Intro and Warning

From time to time, you may run into some issues with tinyShield. If you do, first please contact support first. However, this tutorial will allow you to see how to debug tinyShield or at least see what’s going on via logs. Please keep in mind this does require editing of some core WordPress files, so if you’re not comfortable editing files please hire a professional or contact us.

Enable Logs

By default, tinyShield has built-in logging that will allow us to see what’s going on with tinyShield. This is not enabled by default but does adhere to the WP_DEBUG directive. Meaning that if WP_DEBUG is turned off, tinyShield debugging is turned off. So, it’s easy to enable logging yea? Yep, you guessed it. Enable WP_DEBUG and tinyShield will start logging what it’s doing. See https://codex.wordpress.org/WP_DEBUG for more information on WP_DEBUG

Smart Logging

Now, you could just enable WP_DEBUG and have all your errors show up for the world to see BUT that’s really never a good idea. So, let’s do this with a little intelligence. In your wp-config.php file, you should already have the following.

define(‘WP_DEBUG’, false);

So what we’re going to do is change this to ONLY show errors if it’s coming from our IP address. I’ve used this little trick for some time when debugging WordPress sites around the world.

if($_SERVER[‘REMOTE_ADDR’] == ‘XX.XX.XX.XX’){
define(‘WP_DEBUG’, true);
}else{
define(‘WP_DEBUG’, false);
}

Now what this little bit of code does, it says that if the IP address that we’re coming from matches XX.XX.XX.XX then we’re going to enable debugging but for everyone else turn debugging off. That way, only YOU will see what WP_DEBUG generates. Now, let’s take this one step further so that we don’t actually have anything displayed on the website and push all of this to a log file. Oh and if you don’t know your IP address, that is to replace XX.XX.XX.XX with an actual IP address visit this page and copy what’s there in place of the XX.XX.XX.XX. https://icanhazip.com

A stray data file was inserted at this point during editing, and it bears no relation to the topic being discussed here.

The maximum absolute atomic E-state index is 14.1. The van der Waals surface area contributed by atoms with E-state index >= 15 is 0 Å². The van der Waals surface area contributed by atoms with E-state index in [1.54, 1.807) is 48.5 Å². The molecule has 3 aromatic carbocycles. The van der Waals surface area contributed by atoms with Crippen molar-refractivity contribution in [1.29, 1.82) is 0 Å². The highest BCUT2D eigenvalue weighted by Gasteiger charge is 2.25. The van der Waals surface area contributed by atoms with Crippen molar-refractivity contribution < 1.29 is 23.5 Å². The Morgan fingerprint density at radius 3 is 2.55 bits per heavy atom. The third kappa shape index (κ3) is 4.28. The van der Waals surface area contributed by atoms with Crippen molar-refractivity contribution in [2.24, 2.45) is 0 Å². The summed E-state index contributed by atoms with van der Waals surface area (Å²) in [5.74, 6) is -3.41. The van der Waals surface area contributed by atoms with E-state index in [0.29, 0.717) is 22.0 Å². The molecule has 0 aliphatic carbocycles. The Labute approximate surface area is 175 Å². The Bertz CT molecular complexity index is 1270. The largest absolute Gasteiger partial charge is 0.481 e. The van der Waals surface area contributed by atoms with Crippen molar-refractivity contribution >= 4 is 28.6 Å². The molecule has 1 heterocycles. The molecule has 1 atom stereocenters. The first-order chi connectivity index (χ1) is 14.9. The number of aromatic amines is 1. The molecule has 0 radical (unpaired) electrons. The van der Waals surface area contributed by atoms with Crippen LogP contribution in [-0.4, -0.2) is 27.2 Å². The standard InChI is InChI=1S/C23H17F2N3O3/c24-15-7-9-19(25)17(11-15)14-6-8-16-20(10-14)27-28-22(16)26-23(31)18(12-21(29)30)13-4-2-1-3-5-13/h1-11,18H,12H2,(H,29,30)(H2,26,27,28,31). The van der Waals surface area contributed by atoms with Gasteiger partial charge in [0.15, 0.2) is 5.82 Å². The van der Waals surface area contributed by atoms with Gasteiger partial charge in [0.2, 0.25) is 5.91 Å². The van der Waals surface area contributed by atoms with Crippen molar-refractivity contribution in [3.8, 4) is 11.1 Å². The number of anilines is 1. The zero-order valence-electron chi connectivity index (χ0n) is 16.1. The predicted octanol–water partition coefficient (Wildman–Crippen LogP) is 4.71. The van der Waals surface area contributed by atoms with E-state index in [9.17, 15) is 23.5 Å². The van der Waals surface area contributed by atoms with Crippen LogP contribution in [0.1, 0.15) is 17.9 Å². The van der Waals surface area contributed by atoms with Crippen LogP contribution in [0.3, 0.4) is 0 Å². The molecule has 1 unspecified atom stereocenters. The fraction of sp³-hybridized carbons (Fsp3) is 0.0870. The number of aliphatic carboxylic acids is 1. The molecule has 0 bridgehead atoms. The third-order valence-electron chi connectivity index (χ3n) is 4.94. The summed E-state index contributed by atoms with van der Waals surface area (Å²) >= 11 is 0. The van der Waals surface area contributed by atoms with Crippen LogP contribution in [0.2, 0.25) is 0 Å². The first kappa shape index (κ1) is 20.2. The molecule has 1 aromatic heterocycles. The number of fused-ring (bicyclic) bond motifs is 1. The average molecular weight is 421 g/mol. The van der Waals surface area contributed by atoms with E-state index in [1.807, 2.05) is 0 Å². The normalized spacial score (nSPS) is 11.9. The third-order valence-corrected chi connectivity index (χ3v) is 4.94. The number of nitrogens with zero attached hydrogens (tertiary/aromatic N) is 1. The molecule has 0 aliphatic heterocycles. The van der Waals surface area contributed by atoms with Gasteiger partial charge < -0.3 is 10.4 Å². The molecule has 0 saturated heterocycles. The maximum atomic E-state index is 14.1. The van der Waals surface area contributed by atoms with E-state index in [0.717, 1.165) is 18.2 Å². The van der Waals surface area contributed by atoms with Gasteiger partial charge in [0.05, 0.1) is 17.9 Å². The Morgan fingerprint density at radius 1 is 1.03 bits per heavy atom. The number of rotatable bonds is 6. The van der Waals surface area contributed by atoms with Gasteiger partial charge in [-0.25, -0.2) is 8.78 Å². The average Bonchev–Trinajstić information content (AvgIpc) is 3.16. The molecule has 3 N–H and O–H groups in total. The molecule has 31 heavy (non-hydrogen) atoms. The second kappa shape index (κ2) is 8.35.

if($_SERVER[‘REMOTE_ADDR’] == ‘XX.XX.XX.XX’){
define(‘WP_DEBUG’, true);

define(‘WP_DEBUG_LOG’, true);
define(‘WP_DEBUG_DISPLAY’, false);
}else{
define(‘WP_DEBUG’, false);
}

Now, what this code does is the exact as the above code however it redirects all debugging information to a log file called debug.log which can be found under your wp-content folder or wherever your content folder is. When we look at that file it might look at little something like this.

[18-Apr-2021 01:32:26 UTC] tinyShield: {“subscription”:”community”,”action”:”allow”,”ip_address”:”XX.XX.XX.XX”,”rdns”:”XX.XX.XX.XX”,”geo_ip”:””,”is_tor_exit_node”:””}

[18-Apr-2021 01:33:32 UTC] tinyShield: incoming remote blocklist lookup: XX.XX.XX.XX

[18-Apr-2021 01:33:32 UTC] tinyShield: remote blocklist lookup response

[18-Apr-2021 01:33:32 UTC] tinyShield: Forbidden

[18-Apr-2021 01:34:38 UTC] tinyShield: incoming remote blocklist lookup: XX.XX.XX.XX

[18-Apr-2021 01:34:38 UTC] tinyShield: remote blocklist lookup response

[18-Apr-2021 01:34:38 UTC] tinyShield: Forbidden

[18-Apr-2021 01:34:53 UTC] tinyShield: incoming remote blocklist lookup: XX.XX.XX.XX

[18-Apr-2021 01:34:53 UTC] tinyShield: remote blocklist lookup response

[18-Apr-2021 01:34:53 UTC] tinyShield: Forbidden

[18-Apr-2021 13:40:39 UTC] tinyShield: incoming remote blocklist lookup: XX.XX.XX.XX

[18-Apr-2021 13:40:39 UTC] tinyShield: remote blocklist lookup response

[18-Apr-2021 13:40:39 UTC] tinyShield: {“subscription”:”community”,”action”:”allow”,”ip_address”:”XX.XX.XX.XX”,”rdns”:”XX.XX.XX.XX”,”geo_ip”:””,”is_tor_exit_node”:””}

[18-Apr-2021 13:57:51 UTC] tinyShield: incoming ip found in local allowlist and was allowed: XX.XX.XX.XX

[18-Apr-2021 13:57:51 UTC] tinyShield: incoming ip found in local allowlist and was allowed: XX.XX.XX.XX

[18-Apr-2021 15:35:50 UTC] tinyShield: incoming remote blocklist lookup: XX.XX.XX.XX

[18-Apr-2021 15:35:51 UTC] tinyShield: remote blocklist lookup response

[18-Apr-2021 15:35:51 UTC] tinyShield: {“subscription”:”community”,”action”:”allow”,”ip_address”:”XX.XX.XX.XX”,”rdns”:”XX.XX.XX.XX”,”geo_ip”:””,”is_tor_exit_node”:””}

[18-Apr-2021 15:35:52 UTC] tinyShield: incoming ip found in local allowlist and was allowed: XX.XX.XX.XX

[18-Apr-2021 15:35:52 UTC] tinyShield: incoming ip found in local allowlist and was allowed: XX.XX.XX.XX

[18-Apr-2021 15:35:57 UTC] tinyShield: incoming ip found in local allowlist and was allowed: XX.XX.XX.XX

This tells us all that’s been going on with tinyShield for as long as we’ve had this enabled. This is some important information, we can tell early on that there was a problem accessing the tinyShield servers, we were getting a “Forbidden” response. This was actually because the key that was being used was invalid. Once that was resolved, we can see that everything went back to normal.

Hope that helps!

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